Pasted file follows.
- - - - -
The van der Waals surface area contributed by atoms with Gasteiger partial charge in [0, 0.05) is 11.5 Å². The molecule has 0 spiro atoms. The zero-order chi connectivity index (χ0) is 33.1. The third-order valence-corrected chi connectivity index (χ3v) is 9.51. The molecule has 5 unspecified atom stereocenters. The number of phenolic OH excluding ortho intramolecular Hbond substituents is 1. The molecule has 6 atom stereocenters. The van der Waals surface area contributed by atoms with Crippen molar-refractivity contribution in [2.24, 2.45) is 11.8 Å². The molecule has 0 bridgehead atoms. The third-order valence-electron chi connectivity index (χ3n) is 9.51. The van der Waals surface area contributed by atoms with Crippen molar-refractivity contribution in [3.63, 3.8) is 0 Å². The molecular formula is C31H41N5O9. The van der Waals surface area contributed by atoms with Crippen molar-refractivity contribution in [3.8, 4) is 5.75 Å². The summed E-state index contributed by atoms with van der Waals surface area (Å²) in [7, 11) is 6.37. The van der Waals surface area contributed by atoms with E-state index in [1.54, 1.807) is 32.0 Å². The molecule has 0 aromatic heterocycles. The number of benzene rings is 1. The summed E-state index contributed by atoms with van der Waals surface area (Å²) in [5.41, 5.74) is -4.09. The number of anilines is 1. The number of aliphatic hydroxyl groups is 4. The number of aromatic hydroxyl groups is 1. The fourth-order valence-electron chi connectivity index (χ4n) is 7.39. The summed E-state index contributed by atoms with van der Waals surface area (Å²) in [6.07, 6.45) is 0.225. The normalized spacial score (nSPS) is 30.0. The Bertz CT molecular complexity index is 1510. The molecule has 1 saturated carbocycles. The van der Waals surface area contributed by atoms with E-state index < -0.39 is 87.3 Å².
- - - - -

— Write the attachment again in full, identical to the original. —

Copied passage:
The van der Waals surface area contributed by atoms with Gasteiger partial charge in [0, 0.05) is 11.5 Å². The molecule has 0 spiro atoms. The zero-order chi connectivity index (χ0) is 33.1. The third-order valence-corrected chi connectivity index (χ3v) is 9.51. The molecule has 5 unspecified atom stereocenters. The number of phenolic OH excluding ortho intramolecular Hbond substituents is 1. The molecule has 6 atom stereocenters. The van der Waals surface area contributed by atoms with Crippen molar-refractivity contribution in [2.24, 2.45) is 11.8 Å². The molecule has 0 bridgehead atoms. The third-order valence-electron chi connectivity index (χ3n) is 9.51. The van der Waals surface area contributed by atoms with Crippen molar-refractivity contribution in [3.63, 3.8) is 0 Å². The molecular formula is C31H41N5O9. The van der Waals surface area contributed by atoms with Crippen molar-refractivity contribution in [3.8, 4) is 5.75 Å². The summed E-state index contributed by atoms with van der Waals surface area (Å²) in [7, 11) is 6.37. The van der Waals surface area contributed by atoms with E-state index in [1.54, 1.807) is 32.0 Å². The molecule has 0 aromatic heterocycles. The number of benzene rings is 1. The summed E-state index contributed by atoms with van der Waals surface area (Å²) in [5.41, 5.74) is -4.09. The number of anilines is 1. The number of aliphatic hydroxyl groups is 4. The number of aromatic hydroxyl groups is 1. The fourth-order valence-electron chi connectivity index (χ4n) is 7.39. The summed E-state index contributed by atoms with van der Waals surface area (Å²) in [6.07, 6.45) is 0.225. The normalized spacial score (nSPS) is 30.0. The Bertz CT molecular complexity index is 1510. The molecule has 1 saturated carbocycles. The van der Waals surface area contributed by atoms with E-state index < -0.39 is 87.3 Å².